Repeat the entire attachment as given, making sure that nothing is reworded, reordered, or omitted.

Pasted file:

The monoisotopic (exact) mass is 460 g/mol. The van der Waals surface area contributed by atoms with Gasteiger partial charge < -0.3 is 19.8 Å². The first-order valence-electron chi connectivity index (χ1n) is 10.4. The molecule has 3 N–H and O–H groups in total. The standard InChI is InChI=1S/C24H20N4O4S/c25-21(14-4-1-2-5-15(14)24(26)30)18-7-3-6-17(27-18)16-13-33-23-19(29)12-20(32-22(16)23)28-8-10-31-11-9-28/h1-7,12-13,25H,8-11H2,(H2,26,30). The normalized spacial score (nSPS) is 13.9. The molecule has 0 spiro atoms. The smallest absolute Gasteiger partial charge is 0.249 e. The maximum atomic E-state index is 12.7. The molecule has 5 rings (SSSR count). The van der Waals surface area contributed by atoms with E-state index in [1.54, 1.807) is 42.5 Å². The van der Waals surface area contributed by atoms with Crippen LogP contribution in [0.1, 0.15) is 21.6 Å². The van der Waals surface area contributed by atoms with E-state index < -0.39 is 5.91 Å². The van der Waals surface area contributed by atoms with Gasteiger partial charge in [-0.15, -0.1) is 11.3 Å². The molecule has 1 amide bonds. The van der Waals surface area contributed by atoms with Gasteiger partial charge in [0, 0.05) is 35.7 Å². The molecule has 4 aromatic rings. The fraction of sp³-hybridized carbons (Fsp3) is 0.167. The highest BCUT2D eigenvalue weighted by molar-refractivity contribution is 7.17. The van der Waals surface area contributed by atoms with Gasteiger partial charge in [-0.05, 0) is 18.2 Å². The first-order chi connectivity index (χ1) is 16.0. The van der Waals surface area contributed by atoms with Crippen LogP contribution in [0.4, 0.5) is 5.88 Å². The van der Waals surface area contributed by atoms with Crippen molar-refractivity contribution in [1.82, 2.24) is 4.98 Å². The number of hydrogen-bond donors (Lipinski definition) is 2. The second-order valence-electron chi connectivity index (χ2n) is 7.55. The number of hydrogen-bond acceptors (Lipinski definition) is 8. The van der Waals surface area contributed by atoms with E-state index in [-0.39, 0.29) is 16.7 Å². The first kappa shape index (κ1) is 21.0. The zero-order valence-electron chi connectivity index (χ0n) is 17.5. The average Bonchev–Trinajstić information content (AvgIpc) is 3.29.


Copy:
The monoisotopic (exact) mass is 460 g/mol. The van der Waals surface area contributed by atoms with Gasteiger partial charge < -0.3 is 19.8 Å². The first-order valence-electron chi connectivity index (χ1n) is 10.4. The molecule has 3 N–H and O–H groups in total. The standard InChI is InChI=1S/C24H20N4O4S/c25-21(14-4-1-2-5-15(14)24(26)30)18-7-3-6-17(27-18)16-13-33-23-19(29)12-20(32-22(16)23)28-8-10-31-11-9-28/h1-7,12-13,25H,8-11H2,(H2,26,30). The normalized spacial score (nSPS) is 13.9. The molecule has 0 spiro atoms. The smallest absolute Gasteiger partial charge is 0.249 e. The maximum atomic E-state index is 12.7. The molecule has 5 rings (SSSR count). The van der Waals surface area contributed by atoms with E-state index in [1.54, 1.807) is 42.5 Å². The van der Waals surface area contributed by atoms with Crippen LogP contribution in [0.1, 0.15) is 21.6 Å². The van der Waals surface area contributed by atoms with E-state index < -0.39 is 5.91 Å². The van der Waals surface area contributed by atoms with Gasteiger partial charge in [-0.15, -0.1) is 11.3 Å². The molecule has 1 amide bonds. The van der Waals surface area contributed by atoms with Gasteiger partial charge in [0, 0.05) is 35.7 Å². The molecule has 4 aromatic rings. The fraction of sp³-hybridized carbons (Fsp3) is 0.167. The highest BCUT2D eigenvalue weighted by molar-refractivity contribution is 7.17. The van der Waals surface area contributed by atoms with Gasteiger partial charge in [-0.05, 0) is 18.2 Å². The first-order chi connectivity index (χ1) is 16.0. The van der Waals surface area contributed by atoms with Crippen LogP contribution in [0.4, 0.5) is 5.88 Å². The van der Waals surface area contributed by atoms with Crippen molar-refractivity contribution in [1.82, 2.24) is 4.98 Å². The number of hydrogen-bond donors (Lipinski definition) is 2. The second-order valence-electron chi connectivity index (χ2n) is 7.55. The number of hydrogen-bond acceptors (Lipinski definition) is 8. The van der Waals surface area contributed by atoms with E-state index in [-0.39, 0.29) is 16.7 Å². The first kappa shape index (κ1) is 21.0. The zero-order valence-electron chi connectivity index (χ0n) is 17.5. The average Bonchev–Trinajstić information content (AvgIpc) is 3.29.